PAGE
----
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New Or Second Hand - What Small Business Owners Must Consider


I often get asked as a small business accountant by clients whether they should be buying new or used equipment and vehicles. Unfortunately there is no one correct answer and there are a number of variables that need to be considered and an element of risk taking.

So let's have a look at the things you should take into account.

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Figure 1: Toyota Yaris - Fuel savings could be facto when deciding to buy new or second hand?

1. SEcond Hand Pro#1 - Cash Flow

The obvious consideration for buying second hand is that generally it will be much cheaper. We've all heard of the saying about new vehicles that as soon as they are driven out of the car dealer premises, there is  a drop in value by as much as 20% in some cases.

Saving cash flow by buying cheaper usually means more profits (but please refer the rest of this blog for warnings). Please be aware that if you decide to try and finance the equipment or vehicle, some finance companies may not lend you the money due to age (usually 5 years old plus). Therefore, whilst you will save cash flow in terms of the job it needs to do over its lifetime, it could actually hurt your cash flow in the short term as you need to pay for it upfront without borrowing.

Make sure that you contact your small business accountants Sydney and Dubbo to run the different scenarios through a three way budget and cash flow forecasts to make sure you will have enough money in the bank over the short to medium term if you have to pay the money upfront for the second hand units.

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Figure 2: Small cats and dogs might save you more in the long run but only if they are best mates!

2. Second Hand Pro #2 - Older Models

In some circumstances, older models can be more sought after than newer models because of better functionality or features. This is the case where the manufacturers have misread the market thinking that new models are better when the reverse is true.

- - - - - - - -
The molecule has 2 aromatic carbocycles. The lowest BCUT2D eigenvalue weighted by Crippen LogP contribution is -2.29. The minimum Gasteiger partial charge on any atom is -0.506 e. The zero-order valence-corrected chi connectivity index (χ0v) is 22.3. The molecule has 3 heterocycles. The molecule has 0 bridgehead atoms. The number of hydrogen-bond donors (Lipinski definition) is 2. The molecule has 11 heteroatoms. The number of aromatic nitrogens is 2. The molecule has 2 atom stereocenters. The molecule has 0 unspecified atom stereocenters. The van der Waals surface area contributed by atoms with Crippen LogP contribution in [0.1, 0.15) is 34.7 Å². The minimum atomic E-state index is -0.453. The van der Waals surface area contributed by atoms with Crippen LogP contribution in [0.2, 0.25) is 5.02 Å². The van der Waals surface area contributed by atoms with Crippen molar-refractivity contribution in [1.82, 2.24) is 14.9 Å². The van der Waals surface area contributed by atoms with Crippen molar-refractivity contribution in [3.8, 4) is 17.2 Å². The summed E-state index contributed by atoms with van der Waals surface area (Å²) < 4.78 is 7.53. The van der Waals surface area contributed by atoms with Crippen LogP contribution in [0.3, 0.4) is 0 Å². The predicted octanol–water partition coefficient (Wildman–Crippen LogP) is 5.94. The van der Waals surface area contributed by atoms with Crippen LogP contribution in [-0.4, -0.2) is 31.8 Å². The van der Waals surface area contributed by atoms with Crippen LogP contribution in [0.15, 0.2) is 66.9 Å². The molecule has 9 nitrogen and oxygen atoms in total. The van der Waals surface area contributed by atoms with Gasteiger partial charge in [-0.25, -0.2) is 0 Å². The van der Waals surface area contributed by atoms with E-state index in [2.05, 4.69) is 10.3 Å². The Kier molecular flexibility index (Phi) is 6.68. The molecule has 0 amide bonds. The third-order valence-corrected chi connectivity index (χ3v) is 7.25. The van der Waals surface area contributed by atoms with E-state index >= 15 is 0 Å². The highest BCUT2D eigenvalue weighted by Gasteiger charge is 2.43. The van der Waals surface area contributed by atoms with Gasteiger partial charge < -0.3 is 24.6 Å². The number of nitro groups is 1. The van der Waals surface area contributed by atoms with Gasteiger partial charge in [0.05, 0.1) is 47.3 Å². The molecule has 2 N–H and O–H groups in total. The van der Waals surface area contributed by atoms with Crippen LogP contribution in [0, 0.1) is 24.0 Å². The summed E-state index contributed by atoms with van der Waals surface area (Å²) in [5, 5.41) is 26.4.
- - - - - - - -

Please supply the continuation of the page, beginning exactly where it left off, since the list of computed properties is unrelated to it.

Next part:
3. Second Hand Pro #3 - BUsiness Start Ups

Apart from saving money by going for cheaper models which will help all businesses, a start-up which has a much higher risk of failing in the first few years may find that by buying second hand, should the business fail, the loss on sale of equipment will not be as high than if they had bought new.

4. SECOND HAND Con #1 - Unreliable

It's very hard to know how well a piece of equipment or vehicle has been treated by its former owner unless you or somebody such as a mechanic or expert can truly inspect and provide a report of its current condition and reliability. What is the point of saving say $10,000 on a new item if it has a good chance of breaking down meaning that you need to repair it and downtime with employees sitting around cost you at least the saving? What about warranty? More often than not this will have expired or be close to expiring and you will need to check it can be transferred to you, the new owner.

New items will generally be more reliable so this can give you peace of mind.

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Figure 3: Will you be able to find spare parts?

5. SECOND HAND Con #2 - Lower Tax Deductions

Providing you have a business use for your equipment or vehicle, paying more for something will generally get you a higher tax write off over the term of its life (be aware of the motor vehicle cost limit though of $57,466). Whilst getting a tax deduction isn't necessarily the right reason to buy something, paying less tax by buying new may help offset some of your concerns for reliability with a second hand item. 

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Figure 4: "If only I had bought new!!!"

6. SECONd Hand Con #3 - Older Technology Efficiencies

Any purchase of capital equipment should have a cost benefit analysis performed on it when deciding which item to go with whether it's new or second hand.

If you have a piece of equipment that will increase labour efficiencies due to higher speed and time saving functions than these should all be considered.

A simple example of this could be an extra computer monitor for all administration staff so they can have more than one application open they are using  at the same time (e.g. an email on one screen showing what needs to be looked at and an Excel spreadsheet on the other screen which addresses the emails issues). The time saved by not having to open and shut applications and the less need to print (saving ink and paper) should then be analysed as should whether the risk of error is reduced.


Like most business decisions, any capital purchase should be considered carefully before jumping in as they usually involve quite a bit of money. Sometimes second hand will be the way to go and sometimes new will be.

It depends on your circumstances.

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